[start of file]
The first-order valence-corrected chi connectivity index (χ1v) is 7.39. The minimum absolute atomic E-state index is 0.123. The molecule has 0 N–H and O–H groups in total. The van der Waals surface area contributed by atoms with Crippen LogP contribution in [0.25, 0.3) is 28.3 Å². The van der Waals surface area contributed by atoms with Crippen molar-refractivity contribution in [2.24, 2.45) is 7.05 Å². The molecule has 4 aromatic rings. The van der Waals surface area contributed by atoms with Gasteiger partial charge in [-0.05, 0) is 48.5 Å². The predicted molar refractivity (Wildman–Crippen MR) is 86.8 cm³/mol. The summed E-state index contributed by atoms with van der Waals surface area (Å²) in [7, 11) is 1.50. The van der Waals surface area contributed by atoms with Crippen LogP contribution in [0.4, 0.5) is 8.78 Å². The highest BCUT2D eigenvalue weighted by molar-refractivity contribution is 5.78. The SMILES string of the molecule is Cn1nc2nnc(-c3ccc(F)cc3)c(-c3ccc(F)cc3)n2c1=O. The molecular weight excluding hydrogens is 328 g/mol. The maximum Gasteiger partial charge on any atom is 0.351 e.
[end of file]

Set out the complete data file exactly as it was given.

The first-order valence-corrected chi connectivity index (χ1v) is 7.39. The minimum absolute atomic E-state index is 0.123. The molecule has 0 N–H and O–H groups in total. The van der Waals surface area contributed by atoms with Crippen LogP contribution in [0.25, 0.3) is 28.3 Å². The van der Waals surface area contributed by atoms with Crippen molar-refractivity contribution in [2.24, 2.45) is 7.05 Å². The molecule has 4 aromatic rings. The van der Waals surface area contributed by atoms with Gasteiger partial charge in [-0.05, 0) is 48.5 Å². The predicted molar refractivity (Wildman–Crippen MR) is 86.8 cm³/mol. The summed E-state index contributed by atoms with van der Waals surface area (Å²) in [7, 11) is 1.50. The van der Waals surface area contributed by atoms with Crippen LogP contribution in [0.4, 0.5) is 8.78 Å². The highest BCUT2D eigenvalue weighted by molar-refractivity contribution is 5.78. The SMILES string of the molecule is Cn1nc2nnc(-c3ccc(F)cc3)c(-c3ccc(F)cc3)n2c1=O. The molecular weight excluding hydrogens is 328 g/mol. The maximum Gasteiger partial charge on any atom is 0.351 e.